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Supporting Local Salamanders

Trent University is undertaking a unique construction project to support the migratory movements of local salamanders. A simple but innovative redesign of road curbs is set to transform how these amphibians move across campus, fostering biodiversity and ecological harmony.


A Home for Salamanders

Thanks to the extensive Trent Nature Areas, we are proud to host at least eleven species of frogs, toads, and salamanders. Among these are the Blue-spotted salamander and the Ambystoma, both reliant on crossing Gzowski Way to reach their breeding site in the Archaeology Complex Wetland Nature Area. Trent biology professor, Dr. Thomas Hossie, representatives from the Trent Herpetological Society, and the Society for Ecological Restoration identified that the 150-metre-long curb along this route unintentionally obstructs their journey.

Salamander beside curb at night on Gzowski Way.

A Salamander-Friendly Curb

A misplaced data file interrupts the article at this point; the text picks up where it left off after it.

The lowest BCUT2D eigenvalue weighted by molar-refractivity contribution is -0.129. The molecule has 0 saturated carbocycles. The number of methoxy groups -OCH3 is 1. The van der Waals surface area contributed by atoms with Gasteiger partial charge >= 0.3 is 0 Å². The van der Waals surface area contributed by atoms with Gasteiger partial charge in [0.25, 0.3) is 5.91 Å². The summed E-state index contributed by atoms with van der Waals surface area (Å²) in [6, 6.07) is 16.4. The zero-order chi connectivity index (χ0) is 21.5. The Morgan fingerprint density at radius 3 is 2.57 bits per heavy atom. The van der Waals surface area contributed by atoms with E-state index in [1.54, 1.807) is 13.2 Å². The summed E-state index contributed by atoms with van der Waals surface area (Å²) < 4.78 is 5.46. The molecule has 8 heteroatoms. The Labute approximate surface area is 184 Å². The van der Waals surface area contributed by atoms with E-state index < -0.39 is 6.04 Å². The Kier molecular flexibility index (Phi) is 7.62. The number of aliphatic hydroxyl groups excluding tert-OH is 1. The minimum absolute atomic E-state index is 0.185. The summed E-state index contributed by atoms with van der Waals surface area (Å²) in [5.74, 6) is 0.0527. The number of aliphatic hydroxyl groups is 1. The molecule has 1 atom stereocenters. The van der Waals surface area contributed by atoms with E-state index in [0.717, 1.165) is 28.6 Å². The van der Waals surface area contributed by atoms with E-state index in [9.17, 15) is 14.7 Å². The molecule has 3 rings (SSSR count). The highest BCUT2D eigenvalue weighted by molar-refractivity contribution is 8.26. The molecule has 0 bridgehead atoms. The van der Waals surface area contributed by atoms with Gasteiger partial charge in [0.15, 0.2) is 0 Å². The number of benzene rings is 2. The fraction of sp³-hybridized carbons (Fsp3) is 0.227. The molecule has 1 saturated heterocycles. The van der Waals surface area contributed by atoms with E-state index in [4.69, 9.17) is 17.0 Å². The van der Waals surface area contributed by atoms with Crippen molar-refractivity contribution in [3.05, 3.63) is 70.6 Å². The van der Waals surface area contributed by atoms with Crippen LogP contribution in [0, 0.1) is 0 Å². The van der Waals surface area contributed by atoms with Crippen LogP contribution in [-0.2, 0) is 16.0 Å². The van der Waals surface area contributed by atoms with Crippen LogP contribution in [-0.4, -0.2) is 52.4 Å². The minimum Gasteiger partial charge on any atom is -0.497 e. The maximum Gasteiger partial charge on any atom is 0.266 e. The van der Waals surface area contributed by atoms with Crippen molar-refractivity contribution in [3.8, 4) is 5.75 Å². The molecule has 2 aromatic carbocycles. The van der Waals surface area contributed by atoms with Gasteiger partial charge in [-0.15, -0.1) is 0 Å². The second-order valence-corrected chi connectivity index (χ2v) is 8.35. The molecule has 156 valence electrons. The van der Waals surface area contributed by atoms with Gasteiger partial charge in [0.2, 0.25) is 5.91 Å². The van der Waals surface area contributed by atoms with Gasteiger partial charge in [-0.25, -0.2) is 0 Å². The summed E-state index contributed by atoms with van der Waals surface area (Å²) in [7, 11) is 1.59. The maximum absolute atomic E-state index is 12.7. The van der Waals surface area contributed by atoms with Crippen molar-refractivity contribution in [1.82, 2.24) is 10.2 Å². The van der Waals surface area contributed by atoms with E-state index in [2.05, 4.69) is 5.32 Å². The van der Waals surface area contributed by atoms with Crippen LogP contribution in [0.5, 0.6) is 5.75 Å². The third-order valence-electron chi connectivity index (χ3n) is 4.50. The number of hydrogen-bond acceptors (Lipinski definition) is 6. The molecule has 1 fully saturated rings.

To ensure the safe passage of salamanders, Trent replaced the existing curb with a salamander-friendly alternative. The new curb is sloped at a 45-degree angle, allowing the amphibians to easily climb it and continue on their migration path. We are grateful for the generous funding provided by an anonymous benefactor, making this project possible. This project aligns with Trent University's broader vision of maintaining biodiversity, as outlined in the Trent Lands and Nature Area Plan.

New slanted curb on Gzowski Way.

A Cost-Effective and Proven Solution

The decision to opt for a sloped curb design was informed by various factors. While other mitigation strategies like underpasses or overpasses have been considered, salamanders, like many animals, tend to avoid such structures, and implementing these alternatives could introduce complications in stormwater management. Trent took inspiration from the success of mountable curbs elsewhere, particularly in assisting snapping turtles in Ottawa. 

Salamander beside curb.